silent-prayer-and-reflection-in-catholic-church

The Comforting Bond of Silence

silent-prayer-and-reflection-in-catholic-church     I have missed all of you as I did my annual eight-day silent directed retreat at the Jesuit Retreat House in Milford, Ohio.  The Retreat House is located on the banks of the Little Miami River and provided a great environment for reflection and prayer.  I consider myself to be very fortunate in that I have taken an eight- day silent directed retreat in 29 of my 31 years as a priest.  One of the other years (1994) I did the 36-day silent directed retreat following the Spiritual Exercises of Ignatius Loyola who founded the Jesuits. A silent directed retreat, as the name implies, capitalizes on one of the greatest tools of prayer, namely SILENCE.  During a directed retreat you meet with a director for 45 minutes or so each day.  That session obviously involves talking.  The trained Director suggests scripture passages to read and pray with, but the passages are related to issues in your life that you wish to focus on or the director suggests that you focus on.  Silence is merely a tool to help with that focus.

Most directed retreats are done with 20-30 others who are following the same prayerful pattern.  Without speaking to the other retreatants, there almost always is a bond of support that forms and in many ways, in the absence of conversation, the others’ presence is magnified.  This bond of silence can be very comforting.  Mass is offered everyday and obviously there is not complete silence during this time of prayer, but meals are eaten in silence and all other activities are done to preserve silence.  Reading, time in the chapel in the presence of the Blessed Sacrament, working out and any other form of prayer are also done in silence.

Bellarmine Retreat House in Barrington is one of our neighbors and is staffed by Jesuits and those steeped in Jesuit spirituality.  I would encourage all of you to take advantage of the many retreat options provided by Bellarmine, particularly silent directed retreats that can be as short as 2-3 days.  There are retreat houses all over the world, and certainly many in the United States, that offer silent directed retreats run and staffed by not only Jesuits, but Franciscans, Benedictines, Dominicans and Carmelites (just to name a few).

I encourage all of you to consider a retreat of any kind, but particularly a silent directed one. Try it!

The second part of my time away was spent visiting 12 parishes in the Diocese of Pittsburgh.  This visit was to be the first leg of my sabbatical that I have postponed, but I was welcomed with so much enthusiasm in Pittsburgh that I decided to go ahead with my visit there.  Pittsburgh is well under way with a diocesan-wide planning and collaboration process called “On Mission for the Church Alive,” similar to “Renew My Church” here in Chicago.  They have done an excellent job of informing parishioners of the realities of everything from population trends, Mass attendance, building locations, finances, every demographic trend and statistic available, conditions of buildings, staffs, priests and other factors.  They have taken the time to inform parishioners, to educate them and to listen to them.  I was most impressed with the prayer events and the formation sessions led by Vicariate level leaders as well as the Bishop.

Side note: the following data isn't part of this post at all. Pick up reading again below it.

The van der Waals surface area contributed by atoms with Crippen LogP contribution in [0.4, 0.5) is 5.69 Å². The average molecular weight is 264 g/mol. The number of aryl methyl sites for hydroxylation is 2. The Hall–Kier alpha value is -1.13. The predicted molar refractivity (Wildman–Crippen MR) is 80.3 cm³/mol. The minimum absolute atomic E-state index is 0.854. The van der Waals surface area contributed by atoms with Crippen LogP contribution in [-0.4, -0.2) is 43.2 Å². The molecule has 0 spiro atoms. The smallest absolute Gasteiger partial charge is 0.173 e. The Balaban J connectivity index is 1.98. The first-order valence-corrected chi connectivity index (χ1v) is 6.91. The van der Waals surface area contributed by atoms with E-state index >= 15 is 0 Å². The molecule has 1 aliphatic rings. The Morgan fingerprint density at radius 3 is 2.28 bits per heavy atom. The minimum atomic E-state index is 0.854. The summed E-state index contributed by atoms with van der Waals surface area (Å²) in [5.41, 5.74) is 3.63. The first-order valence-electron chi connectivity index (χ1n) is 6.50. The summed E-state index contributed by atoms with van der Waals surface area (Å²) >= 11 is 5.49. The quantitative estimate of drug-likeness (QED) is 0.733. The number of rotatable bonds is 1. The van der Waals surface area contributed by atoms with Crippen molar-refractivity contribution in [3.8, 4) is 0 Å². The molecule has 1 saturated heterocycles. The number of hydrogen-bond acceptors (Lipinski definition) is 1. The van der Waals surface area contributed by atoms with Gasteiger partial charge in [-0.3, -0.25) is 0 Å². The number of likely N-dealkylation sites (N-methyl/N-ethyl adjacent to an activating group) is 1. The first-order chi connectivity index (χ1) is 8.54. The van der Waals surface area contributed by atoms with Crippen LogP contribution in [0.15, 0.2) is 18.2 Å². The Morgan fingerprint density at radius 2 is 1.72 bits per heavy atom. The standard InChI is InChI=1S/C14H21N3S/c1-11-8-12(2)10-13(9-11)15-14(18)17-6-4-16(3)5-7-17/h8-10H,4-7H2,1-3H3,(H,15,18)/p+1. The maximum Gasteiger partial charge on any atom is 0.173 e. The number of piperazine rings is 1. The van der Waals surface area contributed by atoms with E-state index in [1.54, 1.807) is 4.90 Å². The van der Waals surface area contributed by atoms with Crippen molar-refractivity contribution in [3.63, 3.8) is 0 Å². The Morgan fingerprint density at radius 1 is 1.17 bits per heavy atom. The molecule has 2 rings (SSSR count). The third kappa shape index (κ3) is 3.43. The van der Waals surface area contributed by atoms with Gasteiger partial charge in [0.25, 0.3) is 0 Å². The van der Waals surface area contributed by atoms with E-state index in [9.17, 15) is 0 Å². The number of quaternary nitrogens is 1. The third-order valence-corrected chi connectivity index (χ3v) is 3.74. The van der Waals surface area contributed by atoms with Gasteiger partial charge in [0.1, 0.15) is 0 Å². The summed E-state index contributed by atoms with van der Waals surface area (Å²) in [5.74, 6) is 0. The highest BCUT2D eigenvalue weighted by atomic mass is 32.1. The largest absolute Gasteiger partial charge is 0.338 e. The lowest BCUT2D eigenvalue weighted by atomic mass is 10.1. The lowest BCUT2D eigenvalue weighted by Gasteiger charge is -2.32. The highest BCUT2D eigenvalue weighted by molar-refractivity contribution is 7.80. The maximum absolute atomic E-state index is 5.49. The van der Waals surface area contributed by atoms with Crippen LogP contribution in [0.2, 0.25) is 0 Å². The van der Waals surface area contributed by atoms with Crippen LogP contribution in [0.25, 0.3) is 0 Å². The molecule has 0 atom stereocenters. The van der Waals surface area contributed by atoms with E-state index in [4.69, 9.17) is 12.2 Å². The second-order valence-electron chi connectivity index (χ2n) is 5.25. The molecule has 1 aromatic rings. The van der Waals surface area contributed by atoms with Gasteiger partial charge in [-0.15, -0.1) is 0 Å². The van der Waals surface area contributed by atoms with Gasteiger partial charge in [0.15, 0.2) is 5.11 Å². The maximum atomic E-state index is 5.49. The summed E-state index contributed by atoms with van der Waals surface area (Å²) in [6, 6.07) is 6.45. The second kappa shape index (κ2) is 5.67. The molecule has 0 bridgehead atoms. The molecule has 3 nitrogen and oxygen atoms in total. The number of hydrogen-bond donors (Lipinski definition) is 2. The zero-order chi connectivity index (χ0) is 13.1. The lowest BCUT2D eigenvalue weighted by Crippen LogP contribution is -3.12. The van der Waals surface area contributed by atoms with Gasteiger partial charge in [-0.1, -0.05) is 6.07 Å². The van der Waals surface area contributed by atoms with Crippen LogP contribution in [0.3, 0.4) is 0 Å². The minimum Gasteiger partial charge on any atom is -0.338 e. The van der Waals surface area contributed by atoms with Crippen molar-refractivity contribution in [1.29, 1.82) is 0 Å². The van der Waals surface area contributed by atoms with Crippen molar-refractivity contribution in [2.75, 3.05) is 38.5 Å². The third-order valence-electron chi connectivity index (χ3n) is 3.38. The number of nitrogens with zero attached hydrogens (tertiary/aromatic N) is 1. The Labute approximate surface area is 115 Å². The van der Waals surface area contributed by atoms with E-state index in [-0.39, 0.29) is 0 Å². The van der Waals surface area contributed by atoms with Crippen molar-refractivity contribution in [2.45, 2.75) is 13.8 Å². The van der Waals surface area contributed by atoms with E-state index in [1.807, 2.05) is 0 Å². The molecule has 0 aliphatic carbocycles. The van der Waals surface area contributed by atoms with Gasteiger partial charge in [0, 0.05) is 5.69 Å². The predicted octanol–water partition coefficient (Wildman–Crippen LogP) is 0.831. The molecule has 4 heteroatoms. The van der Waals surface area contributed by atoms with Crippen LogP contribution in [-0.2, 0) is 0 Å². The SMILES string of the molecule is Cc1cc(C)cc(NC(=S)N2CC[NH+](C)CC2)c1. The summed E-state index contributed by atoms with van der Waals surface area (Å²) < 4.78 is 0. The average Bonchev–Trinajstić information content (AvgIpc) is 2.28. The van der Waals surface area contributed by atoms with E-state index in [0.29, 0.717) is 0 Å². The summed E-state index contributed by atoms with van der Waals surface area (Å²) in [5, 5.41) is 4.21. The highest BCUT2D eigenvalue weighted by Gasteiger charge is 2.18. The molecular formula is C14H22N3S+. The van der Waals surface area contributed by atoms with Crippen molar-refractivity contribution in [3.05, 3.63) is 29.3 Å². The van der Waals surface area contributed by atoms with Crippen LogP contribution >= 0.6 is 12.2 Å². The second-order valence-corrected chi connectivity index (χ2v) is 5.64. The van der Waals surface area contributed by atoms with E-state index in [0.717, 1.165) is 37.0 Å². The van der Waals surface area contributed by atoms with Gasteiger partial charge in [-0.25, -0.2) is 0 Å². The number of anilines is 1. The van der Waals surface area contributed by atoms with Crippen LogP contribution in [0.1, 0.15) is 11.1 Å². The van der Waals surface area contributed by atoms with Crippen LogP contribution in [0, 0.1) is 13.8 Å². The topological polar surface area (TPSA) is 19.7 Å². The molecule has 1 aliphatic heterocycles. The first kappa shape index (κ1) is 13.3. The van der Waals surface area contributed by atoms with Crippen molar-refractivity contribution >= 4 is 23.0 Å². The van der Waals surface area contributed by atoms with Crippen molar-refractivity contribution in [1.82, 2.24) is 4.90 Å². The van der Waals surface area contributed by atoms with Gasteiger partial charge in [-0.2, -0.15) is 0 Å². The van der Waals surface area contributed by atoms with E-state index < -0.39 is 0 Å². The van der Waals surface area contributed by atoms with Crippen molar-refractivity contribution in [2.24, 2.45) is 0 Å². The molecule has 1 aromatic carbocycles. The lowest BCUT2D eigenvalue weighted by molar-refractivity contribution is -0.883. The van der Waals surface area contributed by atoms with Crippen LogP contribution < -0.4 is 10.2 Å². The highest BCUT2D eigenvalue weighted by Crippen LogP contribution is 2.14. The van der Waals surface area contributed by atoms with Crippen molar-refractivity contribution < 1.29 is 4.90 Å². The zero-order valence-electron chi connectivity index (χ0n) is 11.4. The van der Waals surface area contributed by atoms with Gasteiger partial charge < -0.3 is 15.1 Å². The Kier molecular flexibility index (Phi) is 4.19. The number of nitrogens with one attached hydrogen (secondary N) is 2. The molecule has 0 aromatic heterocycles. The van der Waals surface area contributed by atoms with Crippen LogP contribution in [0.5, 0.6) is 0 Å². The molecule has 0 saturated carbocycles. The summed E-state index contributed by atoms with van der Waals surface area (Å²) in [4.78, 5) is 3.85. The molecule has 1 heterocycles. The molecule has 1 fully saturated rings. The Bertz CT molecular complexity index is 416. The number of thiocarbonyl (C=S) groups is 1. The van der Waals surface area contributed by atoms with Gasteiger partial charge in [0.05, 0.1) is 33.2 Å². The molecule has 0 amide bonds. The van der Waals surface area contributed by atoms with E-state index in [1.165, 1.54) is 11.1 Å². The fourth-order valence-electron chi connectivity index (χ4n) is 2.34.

I have to admit that I bragged a lot about Holy Family and came away from the experience, as I so often do, feeling fortunate that we have created and maintained a very vibrant experience of Church here. Thank you – every one of you – for your dedication and commitment to making Holy Family the unique community of faith that we are. We can always learn more from other churches and dioceses.  I have to admit one of the biggest insights from Pittsburgh came from Fr. Steve Kresak who is the pastor of Holy Apostles, a new parish formed from four previous parishes in the Carrick and Baldwin areas of Pittsburgh.  Before the major planning of bringing these four communities together, Fr. Steve organized social events so the people could get to know each other.  Now there remain four worship sites, so the church buildings didn’t close, but the offices are located at one site, the previous St. Albert the Great.  The community has come together and I sensed a great sense of unity as I met with staff, Parish Council and Finance Council. They all pointed to the importance of getting to know each other socially before they entered into major planning and consolidation.  We here at Holy Family will not be asked to participate in consolidation efforts such as those in Pittsburgh, but we can all learn more about sharing resources.

Pittsburgh seems way ahead of the game in its thorough planning and prayerful efforts to create a sustainable, vibrant church and I thank Fr. Sam Esposito for introducing me to so many staff members and priests that made my visit to Pittsburgh so insightful.

I will be doing more traveling this Fall because a part of my sabbatical plans included weddings in other areas of the country, but following Labor Day I will be home a bit more.  Please keep my mom, Pat Keehan, in your prayers as she navigates her declining mental health.  I REALLY appreciate the outpouring of concern and prayers from so many of you.  Thank You!!!

We are all turning our prayerful attention to the Houston, Texas area and the devastation and flooding caused by Hurricane Harvey.  We will have a collection box in the center aisle of church this weekend where you can place a donation that we will forward to Catholic Charities in Galveston/Houston.  If you would like to make a donation, you can send it directly to Catholic Charities of the Archdiocese of Galveston-Houston, 2900 Louisiana St., Houston, TX  77006 or make a check payable to Holy Family with Catholic Charities Houston on the memo line. Let’s all pray for our neighbors in the Houston area.